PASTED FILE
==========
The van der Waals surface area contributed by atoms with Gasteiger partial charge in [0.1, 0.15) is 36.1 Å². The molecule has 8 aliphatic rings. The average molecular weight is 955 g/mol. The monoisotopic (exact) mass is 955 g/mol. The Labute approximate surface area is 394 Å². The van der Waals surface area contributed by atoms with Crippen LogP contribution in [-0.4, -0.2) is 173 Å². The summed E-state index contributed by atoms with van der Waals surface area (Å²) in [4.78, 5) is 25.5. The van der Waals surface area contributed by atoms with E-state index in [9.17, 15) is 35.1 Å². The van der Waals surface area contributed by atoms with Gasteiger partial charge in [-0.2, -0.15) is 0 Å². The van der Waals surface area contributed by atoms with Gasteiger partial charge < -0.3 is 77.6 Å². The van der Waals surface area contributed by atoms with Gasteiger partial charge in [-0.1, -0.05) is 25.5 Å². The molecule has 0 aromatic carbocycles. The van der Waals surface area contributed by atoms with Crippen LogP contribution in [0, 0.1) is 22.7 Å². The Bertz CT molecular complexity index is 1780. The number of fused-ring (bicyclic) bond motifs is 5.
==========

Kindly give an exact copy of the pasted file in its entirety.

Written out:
The van der Waals surface area contributed by atoms with Gasteiger partial charge in [0.1, 0.15) is 36.1 Å². The molecule has 8 aliphatic rings. The average molecular weight is 955 g/mol. The monoisotopic (exact) mass is 955 g/mol. The Labute approximate surface area is 394 Å². The van der Waals surface area contributed by atoms with Crippen LogP contribution in [-0.4, -0.2) is 173 Å². The summed E-state index contributed by atoms with van der Waals surface area (Å²) in [4.78, 5) is 25.5. The van der Waals surface area contributed by atoms with E-state index in [9.17, 15) is 35.1 Å². The van der Waals surface area contributed by atoms with Gasteiger partial charge in [-0.2, -0.15) is 0 Å². The van der Waals surface area contributed by atoms with Gasteiger partial charge < -0.3 is 77.6 Å². The van der Waals surface area contributed by atoms with Gasteiger partial charge in [-0.1, -0.05) is 25.5 Å². The molecule has 0 aromatic carbocycles. The van der Waals surface area contributed by atoms with Crippen LogP contribution in [0, 0.1) is 22.7 Å². The Bertz CT molecular complexity index is 1780. The number of fused-ring (bicyclic) bond motifs is 5.